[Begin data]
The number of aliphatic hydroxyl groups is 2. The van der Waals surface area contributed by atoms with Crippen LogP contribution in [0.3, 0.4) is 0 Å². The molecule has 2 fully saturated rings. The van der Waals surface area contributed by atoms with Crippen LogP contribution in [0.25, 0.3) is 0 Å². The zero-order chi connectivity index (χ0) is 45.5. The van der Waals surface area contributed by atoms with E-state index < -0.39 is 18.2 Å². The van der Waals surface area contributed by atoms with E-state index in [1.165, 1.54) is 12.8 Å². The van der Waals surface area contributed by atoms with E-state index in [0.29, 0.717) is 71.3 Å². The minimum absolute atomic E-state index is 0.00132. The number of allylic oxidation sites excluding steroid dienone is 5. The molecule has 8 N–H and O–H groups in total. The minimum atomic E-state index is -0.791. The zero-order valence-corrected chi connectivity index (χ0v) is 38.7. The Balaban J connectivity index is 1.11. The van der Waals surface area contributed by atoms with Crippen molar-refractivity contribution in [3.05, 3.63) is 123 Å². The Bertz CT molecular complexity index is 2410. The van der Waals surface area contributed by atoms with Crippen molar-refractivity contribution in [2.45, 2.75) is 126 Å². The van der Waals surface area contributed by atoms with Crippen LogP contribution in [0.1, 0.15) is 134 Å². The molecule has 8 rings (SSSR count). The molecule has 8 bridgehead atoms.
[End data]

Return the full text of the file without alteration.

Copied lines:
The number of aliphatic hydroxyl groups is 2. The van der Waals surface area contributed by atoms with Crippen LogP contribution in [0.3, 0.4) is 0 Å². The molecule has 2 fully saturated rings. The van der Waals surface area contributed by atoms with Crippen LogP contribution in [0.25, 0.3) is 0 Å². The zero-order chi connectivity index (χ0) is 45.5. The van der Waals surface area contributed by atoms with E-state index < -0.39 is 18.2 Å². The van der Waals surface area contributed by atoms with E-state index in [1.165, 1.54) is 12.8 Å². The van der Waals surface area contributed by atoms with E-state index in [0.29, 0.717) is 71.3 Å². The minimum absolute atomic E-state index is 0.00132. The number of allylic oxidation sites excluding steroid dienone is 5. The molecule has 8 N–H and O–H groups in total. The minimum atomic E-state index is -0.791. The zero-order valence-corrected chi connectivity index (χ0v) is 38.7. The Balaban J connectivity index is 1.11. The van der Waals surface area contributed by atoms with Crippen molar-refractivity contribution in [3.05, 3.63) is 123 Å². The Bertz CT molecular complexity index is 2410. The van der Waals surface area contributed by atoms with Crippen molar-refractivity contribution in [2.45, 2.75) is 126 Å². The van der Waals surface area contributed by atoms with Crippen LogP contribution in [0.1, 0.15) is 134 Å². The molecule has 8 rings (SSSR count). The molecule has 8 bridgehead atoms.